Benjamin Franklin (biography)

1¢ - Pale blue, dark blue or blue
Triangles in Corner
Double line USPS wmk
Scott #264 - 1894


Used: $0.25
No postmark with gum (MH): $3-$4
Full perfect gum, no postmark, no trace of stamp hinge mark (MNH): $7-$18

Used stamps are worth less than $1


Issued: April 29th, 1895, earliest recorded example, May 16th 1895. (shown below).

Plate Size: Sheets of 400 subjects (4 panes of 100)

Printer: The Bureau of Printing and Engraving

Watermark: USPS, double lined, see below

Quantity Issued: A little less than two billion. It's a very common stamp.


The Post Office report from 1899 supplies one with almost every detail you would wish to know about this stamp, and every other stamp in this series. The level of detail is amazing. Click here for more on this report.

What you should look for

The stamps were watermarked USPS and part of one of the three letters will be visible (sometimes barely so) when immersing the stamp in watermark fluid using a simple black watermark tray. By the way, you really have to believe you have got a valuable stamp before investing the $20 it costs to buy the afore mentioned items. You could use the cheaper alternative, Ronosol Lighter fluid, however, unlike watermark fluid, it is highly inflammable and dangerous to use, plus it stinks the house up.

Look for part of one of the above letters in the watermark
Remember, the letters have to be double lined. If single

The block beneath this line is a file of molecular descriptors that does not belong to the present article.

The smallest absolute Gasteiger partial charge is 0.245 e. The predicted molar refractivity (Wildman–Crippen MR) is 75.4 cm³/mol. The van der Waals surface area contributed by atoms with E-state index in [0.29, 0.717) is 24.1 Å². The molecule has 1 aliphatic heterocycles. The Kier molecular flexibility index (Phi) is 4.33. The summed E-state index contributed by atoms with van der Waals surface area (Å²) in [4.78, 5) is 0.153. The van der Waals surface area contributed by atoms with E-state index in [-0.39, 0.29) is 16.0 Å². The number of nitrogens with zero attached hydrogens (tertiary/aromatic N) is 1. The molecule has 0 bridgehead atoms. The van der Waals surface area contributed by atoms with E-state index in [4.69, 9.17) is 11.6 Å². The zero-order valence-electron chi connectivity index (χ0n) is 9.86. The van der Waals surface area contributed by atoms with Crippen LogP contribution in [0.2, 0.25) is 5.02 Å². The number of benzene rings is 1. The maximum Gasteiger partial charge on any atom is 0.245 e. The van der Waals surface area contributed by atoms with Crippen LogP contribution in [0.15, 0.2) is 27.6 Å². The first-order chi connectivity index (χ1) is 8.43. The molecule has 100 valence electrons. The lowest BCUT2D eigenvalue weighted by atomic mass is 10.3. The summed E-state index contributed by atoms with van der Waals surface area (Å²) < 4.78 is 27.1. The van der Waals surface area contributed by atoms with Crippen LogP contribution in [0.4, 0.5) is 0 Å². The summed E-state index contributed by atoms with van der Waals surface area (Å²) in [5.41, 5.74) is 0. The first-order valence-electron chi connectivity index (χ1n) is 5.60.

lined then go here to identify your stamp

This was the first instance of the Bureau applying a watermark, it was applied to make counterfeiting more difficult. It is not known if the Bureau had anticipated the Chicago Counterfeits or added the watermark because of them. The story of the Chicago Counterfeit can be found on the page for Scotts #248.

As this was the Bureau of Printing and Engraving contract a small triangle was cut into the design at top left and top right. This distinguishes it from the earlier 1890.

The Inspiration for the Design

The design was taken from the portrait bust of Benjamin Franklin by Jean Antoine Houdon. Now at the Philadelphia Museum of Art.

Previous versions of Franklins portrait on the 1¢ stamp had Franklin facing to the right. This, along with the pale blue color were the principle reasons that this design was disliked by the general public. The NY Times said that Franklin facing to the left 'entirely altered his expression and making him resemble a putty-faced personification of senility'.

Varieties to look for

The stamps ranges from pale blue to dark blue, with the color getting darker the later the printing was.

There is an imperf pair which is fairly common (value around $120 in MNH condition). This is either known 262a or 262¢ by auction houses. It is in fact a finished plate proof and should be collected as such.

The Essay's and Proofs

Finished Plate Proof on stamp paper